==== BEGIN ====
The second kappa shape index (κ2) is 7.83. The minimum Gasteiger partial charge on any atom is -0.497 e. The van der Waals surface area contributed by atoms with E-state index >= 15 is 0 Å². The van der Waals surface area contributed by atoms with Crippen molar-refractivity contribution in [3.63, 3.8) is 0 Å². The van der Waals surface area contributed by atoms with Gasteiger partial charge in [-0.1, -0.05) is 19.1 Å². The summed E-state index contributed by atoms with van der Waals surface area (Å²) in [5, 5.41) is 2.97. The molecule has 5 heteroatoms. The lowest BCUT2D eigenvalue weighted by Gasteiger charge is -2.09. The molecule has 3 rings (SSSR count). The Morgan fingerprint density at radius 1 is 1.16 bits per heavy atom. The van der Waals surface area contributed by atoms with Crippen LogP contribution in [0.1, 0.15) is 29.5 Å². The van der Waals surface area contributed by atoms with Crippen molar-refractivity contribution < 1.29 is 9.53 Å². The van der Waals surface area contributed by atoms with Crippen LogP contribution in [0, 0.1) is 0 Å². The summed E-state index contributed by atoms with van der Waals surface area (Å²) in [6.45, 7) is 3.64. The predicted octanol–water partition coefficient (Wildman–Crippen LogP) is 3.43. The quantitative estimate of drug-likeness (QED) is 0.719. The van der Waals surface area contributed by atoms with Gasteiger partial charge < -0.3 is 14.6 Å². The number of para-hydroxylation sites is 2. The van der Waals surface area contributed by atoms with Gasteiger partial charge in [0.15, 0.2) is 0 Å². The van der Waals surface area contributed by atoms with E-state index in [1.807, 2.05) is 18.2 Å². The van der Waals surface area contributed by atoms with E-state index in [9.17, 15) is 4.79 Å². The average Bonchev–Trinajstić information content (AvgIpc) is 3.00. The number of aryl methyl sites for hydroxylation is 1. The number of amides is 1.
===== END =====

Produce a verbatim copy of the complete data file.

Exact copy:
The second kappa shape index (κ2) is 7.83. The minimum Gasteiger partial charge on any atom is -0.497 e. The van der Waals surface area contributed by atoms with E-state index >= 15 is 0 Å². The van der Waals surface area contributed by atoms with Crippen molar-refractivity contribution in [3.63, 3.8) is 0 Å². The van der Waals surface area contributed by atoms with Gasteiger partial charge in [-0.1, -0.05) is 19.1 Å². The summed E-state index contributed by atoms with van der Waals surface area (Å²) in [5, 5.41) is 2.97. The molecule has 5 heteroatoms. The lowest BCUT2D eigenvalue weighted by Gasteiger charge is -2.09. The molecule has 3 rings (SSSR count). The Morgan fingerprint density at radius 1 is 1.16 bits per heavy atom. The van der Waals surface area contributed by atoms with Crippen LogP contribution in [0.1, 0.15) is 29.5 Å². The van der Waals surface area contributed by atoms with Crippen molar-refractivity contribution < 1.29 is 9.53 Å². The van der Waals surface area contributed by atoms with Crippen LogP contribution in [0, 0.1) is 0 Å². The summed E-state index contributed by atoms with van der Waals surface area (Å²) in [6.45, 7) is 3.64. The predicted octanol–water partition coefficient (Wildman–Crippen LogP) is 3.43. The quantitative estimate of drug-likeness (QED) is 0.719. The van der Waals surface area contributed by atoms with Gasteiger partial charge < -0.3 is 14.6 Å². The number of para-hydroxylation sites is 2. The van der Waals surface area contributed by atoms with Gasteiger partial charge in [0.15, 0.2) is 0 Å². The van der Waals surface area contributed by atoms with E-state index in [1.807, 2.05) is 18.2 Å². The van der Waals surface area contributed by atoms with E-state index in [9.17, 15) is 4.79 Å². The average Bonchev–Trinajstić information content (AvgIpc) is 3.00. The number of aryl methyl sites for hydroxylation is 1. The number of amides is 1.